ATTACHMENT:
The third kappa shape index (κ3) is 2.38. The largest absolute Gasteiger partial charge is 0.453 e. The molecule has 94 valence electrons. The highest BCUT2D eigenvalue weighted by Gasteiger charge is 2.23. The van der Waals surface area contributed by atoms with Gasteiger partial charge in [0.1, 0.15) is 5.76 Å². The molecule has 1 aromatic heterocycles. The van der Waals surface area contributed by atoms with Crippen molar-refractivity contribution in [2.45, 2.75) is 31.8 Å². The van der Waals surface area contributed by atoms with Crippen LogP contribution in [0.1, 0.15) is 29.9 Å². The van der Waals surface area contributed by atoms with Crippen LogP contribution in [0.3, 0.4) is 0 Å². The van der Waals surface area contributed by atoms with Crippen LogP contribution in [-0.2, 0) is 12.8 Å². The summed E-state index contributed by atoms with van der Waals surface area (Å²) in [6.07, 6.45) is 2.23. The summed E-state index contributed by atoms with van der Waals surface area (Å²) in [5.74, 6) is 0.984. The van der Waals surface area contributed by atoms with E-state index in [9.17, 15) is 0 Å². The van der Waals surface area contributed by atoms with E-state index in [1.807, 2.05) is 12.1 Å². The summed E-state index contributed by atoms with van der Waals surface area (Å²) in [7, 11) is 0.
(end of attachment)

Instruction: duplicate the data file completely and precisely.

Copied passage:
The third kappa shape index (κ3) is 2.38. The largest absolute Gasteiger partial charge is 0.453 e. The molecule has 94 valence electrons. The highest BCUT2D eigenvalue weighted by Gasteiger charge is 2.23. The van der Waals surface area contributed by atoms with Gasteiger partial charge in [0.1, 0.15) is 5.76 Å². The molecule has 1 aromatic heterocycles. The van der Waals surface area contributed by atoms with Crippen molar-refractivity contribution in [2.45, 2.75) is 31.8 Å². The van der Waals surface area contributed by atoms with Crippen LogP contribution in [0.1, 0.15) is 29.9 Å². The van der Waals surface area contributed by atoms with Crippen LogP contribution in [0.3, 0.4) is 0 Å². The van der Waals surface area contributed by atoms with Crippen LogP contribution in [-0.2, 0) is 12.8 Å². The summed E-state index contributed by atoms with van der Waals surface area (Å²) in [6.07, 6.45) is 2.23. The summed E-state index contributed by atoms with van der Waals surface area (Å²) in [5.74, 6) is 0.984. The van der Waals surface area contributed by atoms with E-state index in [9.17, 15) is 0 Å². The van der Waals surface area contributed by atoms with E-state index in [1.807, 2.05) is 12.1 Å². The summed E-state index contributed by atoms with van der Waals surface area (Å²) in [7, 11) is 0.